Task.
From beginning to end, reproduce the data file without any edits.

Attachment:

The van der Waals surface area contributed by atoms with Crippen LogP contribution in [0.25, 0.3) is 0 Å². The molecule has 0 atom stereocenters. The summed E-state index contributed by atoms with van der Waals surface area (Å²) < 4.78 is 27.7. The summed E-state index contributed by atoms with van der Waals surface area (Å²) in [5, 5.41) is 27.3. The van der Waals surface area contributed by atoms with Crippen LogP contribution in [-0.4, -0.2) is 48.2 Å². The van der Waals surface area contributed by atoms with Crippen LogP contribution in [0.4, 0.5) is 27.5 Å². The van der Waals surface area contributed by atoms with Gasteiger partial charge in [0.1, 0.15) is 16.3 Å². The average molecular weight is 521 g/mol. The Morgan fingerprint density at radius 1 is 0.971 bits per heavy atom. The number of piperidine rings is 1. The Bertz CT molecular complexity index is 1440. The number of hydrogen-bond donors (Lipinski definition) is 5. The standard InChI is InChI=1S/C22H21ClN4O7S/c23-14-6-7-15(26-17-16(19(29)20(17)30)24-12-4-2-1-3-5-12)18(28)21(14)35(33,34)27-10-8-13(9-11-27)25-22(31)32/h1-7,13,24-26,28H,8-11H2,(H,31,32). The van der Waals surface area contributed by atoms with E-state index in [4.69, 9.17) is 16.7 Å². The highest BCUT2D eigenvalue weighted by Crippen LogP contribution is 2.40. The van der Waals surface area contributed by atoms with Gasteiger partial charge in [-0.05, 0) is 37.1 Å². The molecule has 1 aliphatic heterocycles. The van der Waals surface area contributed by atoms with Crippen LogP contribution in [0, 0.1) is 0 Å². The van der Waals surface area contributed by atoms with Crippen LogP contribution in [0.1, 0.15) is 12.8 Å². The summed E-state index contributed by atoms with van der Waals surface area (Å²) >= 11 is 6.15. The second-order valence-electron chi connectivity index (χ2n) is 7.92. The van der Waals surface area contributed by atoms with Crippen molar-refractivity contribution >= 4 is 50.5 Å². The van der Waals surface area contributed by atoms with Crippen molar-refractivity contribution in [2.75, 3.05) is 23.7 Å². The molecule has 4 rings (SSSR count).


The van der Waals surface area contributed by atoms with Crippen LogP contribution in [0.25, 0.3) is 0 Å². The molecule has 0 atom stereocenters. The summed E-state index contributed by atoms with van der Waals surface area (Å²) < 4.78 is 27.7. The summed E-state index contributed by atoms with van der Waals surface area (Å²) in [5, 5.41) is 27.3. The van der Waals surface area contributed by atoms with Crippen LogP contribution in [-0.4, -0.2) is 48.2 Å². The van der Waals surface area contributed by atoms with Crippen LogP contribution in [0.4, 0.5) is 27.5 Å². The van der Waals surface area contributed by atoms with Gasteiger partial charge in [0.1, 0.15) is 16.3 Å². The average molecular weight is 521 g/mol. The Morgan fingerprint density at radius 1 is 0.971 bits per heavy atom. The number of piperidine rings is 1. The Bertz CT molecular complexity index is 1440. The number of hydrogen-bond donors (Lipinski definition) is 5. The standard InChI is InChI=1S/C22H21ClN4O7S/c23-14-6-7-15(26-17-16(19(29)20(17)30)24-12-4-2-1-3-5-12)18(28)21(14)35(33,34)27-10-8-13(9-11-27)25-22(31)32/h1-7,13,24-26,28H,8-11H2,(H,31,32). The van der Waals surface area contributed by atoms with E-state index in [4.69, 9.17) is 16.7 Å². The highest BCUT2D eigenvalue weighted by Crippen LogP contribution is 2.40. The van der Waals surface area contributed by atoms with Gasteiger partial charge in [-0.05, 0) is 37.1 Å². The molecule has 1 aliphatic heterocycles. The van der Waals surface area contributed by atoms with Crippen LogP contribution in [0, 0.1) is 0 Å². The van der Waals surface area contributed by atoms with Crippen LogP contribution in [0.1, 0.15) is 12.8 Å². The summed E-state index contributed by atoms with van der Waals surface area (Å²) >= 11 is 6.15. The second-order valence-electron chi connectivity index (χ2n) is 7.92. The van der Waals surface area contributed by atoms with Crippen molar-refractivity contribution >= 4 is 50.5 Å². The van der Waals surface area contributed by atoms with Crippen molar-refractivity contribution in [2.75, 3.05) is 23.7 Å². The molecule has 4 rings (SSSR count).